Idea for nesting boxes...

Discussion in 'Coop & Run - Design, Construction, & Maintenance' started by XL506, Jul 24, 2008.

  1. XL506

    XL506 Out Of The Brooder

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    Jul 23, 2008
    Ohio
    I was thinking about ideas for nesting areas. I was thinking about getting some rubbermade tubs ( about 1ft deep by 1.5ft high with a lid. and cutting a " door " in the tub so they can go in, feel secure and lay. And then I can go in, pop the lid off the tubs, get the eggs, put the lid back on and repeat. Plus the plastic would be easy to clean. What do you think?
     
  2. Break an Egg

    Break an Egg Chillin' With My Peeps

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    I think it is a good idea, but maybe not for a broody hen, it may be too humid in one of those boxes, well maybe if you live where I live.
    [​IMG]
     
  3. WestKnollAmy

    WestKnollAmy The Crazy Chicken Lady Premium Member

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    I don't know if you have a Dollar General near you but we have one way out here in the boonies and they have the greatest little bins that I may buy one day. Might could get them at Wally World, too.
    It has 4 little legs, 3 fairly high sides that have air slots and the front has a tipped out lip on it. You can even stack them but it looks a bit too low of top for me to try that but I thought a small board over it might work.
    Someone else on here was using that and their chicken liked it. My Jersey Giants would not fit but hers was a Buff Orp and was raising chicks in it without a top. [​IMG]
    Still easy to clean. And my Cochins don't like any nest boxes up off the ground so I may get a few. Better and easier than the wood I use now.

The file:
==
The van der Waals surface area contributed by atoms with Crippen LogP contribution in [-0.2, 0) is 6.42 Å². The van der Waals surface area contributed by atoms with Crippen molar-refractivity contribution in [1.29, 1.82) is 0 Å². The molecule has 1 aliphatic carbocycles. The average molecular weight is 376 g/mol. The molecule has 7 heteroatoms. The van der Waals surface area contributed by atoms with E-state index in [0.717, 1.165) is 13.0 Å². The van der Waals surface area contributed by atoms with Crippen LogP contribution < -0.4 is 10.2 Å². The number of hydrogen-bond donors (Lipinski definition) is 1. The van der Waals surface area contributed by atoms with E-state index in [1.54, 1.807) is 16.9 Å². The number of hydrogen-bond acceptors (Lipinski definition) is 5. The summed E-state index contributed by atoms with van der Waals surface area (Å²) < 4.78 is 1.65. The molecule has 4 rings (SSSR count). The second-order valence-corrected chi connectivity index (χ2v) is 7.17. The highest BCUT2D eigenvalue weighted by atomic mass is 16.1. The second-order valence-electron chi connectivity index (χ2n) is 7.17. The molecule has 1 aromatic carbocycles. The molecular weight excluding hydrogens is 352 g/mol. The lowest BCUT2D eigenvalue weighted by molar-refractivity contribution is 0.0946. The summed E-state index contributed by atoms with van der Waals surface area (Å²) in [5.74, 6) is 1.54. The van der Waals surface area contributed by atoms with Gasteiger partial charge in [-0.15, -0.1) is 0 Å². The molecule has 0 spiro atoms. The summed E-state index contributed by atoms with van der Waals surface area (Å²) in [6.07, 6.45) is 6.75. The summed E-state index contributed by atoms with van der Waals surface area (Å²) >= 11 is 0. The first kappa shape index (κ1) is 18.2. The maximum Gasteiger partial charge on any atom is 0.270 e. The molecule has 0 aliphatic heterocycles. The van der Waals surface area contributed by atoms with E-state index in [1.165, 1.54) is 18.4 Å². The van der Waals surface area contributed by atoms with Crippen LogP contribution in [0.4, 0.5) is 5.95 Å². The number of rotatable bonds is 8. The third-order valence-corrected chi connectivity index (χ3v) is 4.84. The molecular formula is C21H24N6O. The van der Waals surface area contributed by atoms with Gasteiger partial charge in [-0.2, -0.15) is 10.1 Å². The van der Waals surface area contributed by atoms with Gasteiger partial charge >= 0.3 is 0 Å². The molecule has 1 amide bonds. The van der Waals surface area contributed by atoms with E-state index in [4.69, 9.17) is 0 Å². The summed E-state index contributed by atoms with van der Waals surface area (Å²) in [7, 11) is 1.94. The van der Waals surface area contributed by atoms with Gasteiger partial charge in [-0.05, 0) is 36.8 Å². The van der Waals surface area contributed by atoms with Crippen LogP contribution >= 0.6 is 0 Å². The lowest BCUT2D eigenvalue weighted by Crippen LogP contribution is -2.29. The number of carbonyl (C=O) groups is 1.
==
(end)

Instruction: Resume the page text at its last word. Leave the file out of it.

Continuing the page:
4. XL506

    XL506 Out Of The Brooder

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    Jul 23, 2008
    Ohio
    Ive got a Dollar General right around the corner.. next to it a Family Dollar and down the road a walmart and kmart so I think I will find something somewhere lol. Ill keep you posted on how this works
     
  5. Cassandra

    Cassandra Ranger Rick

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    Lemme tell you what I did. If you are interested, I can post pics later. (I'm at work now)

    Got two of the plastic bins with lids. Pretty big ones, but I can't remember how many gallons. You could easily fit three or four full grown chickens in one. Of course, the chickens only use them one at a time.

    I (meaning my husband) drilled a small hole in the bottom of each bin. I got two five gallon buckets, turned them upside down and drilled a matching hole in the center of the bucket bottom. Using a bolt and nut, we attached the bins to the buckets to keep the bins raised up off the ground.

    Positioned the bins up against the chicken run, on the outside. Went inside the chicken run and cut some holes in the weld-wire that corresponded to where the holes in the bins were. But the fence holes were a little smaller. I pushed the excess wire into the inside of the bin to hold the bins in place while I attached them.

    Hubby drilled some tiny holes around the hole in the bin so that I could use this thin, flexible galvanized wire that we have to actually kind of sew the bin to the wire on the chicken run.

    So now, all I have to do is walk around to the back of the chicken run and lift up the lids and get the eggs without ever going inside. (not that I mind going inside, but it's a lot easier for me if I don't have to.)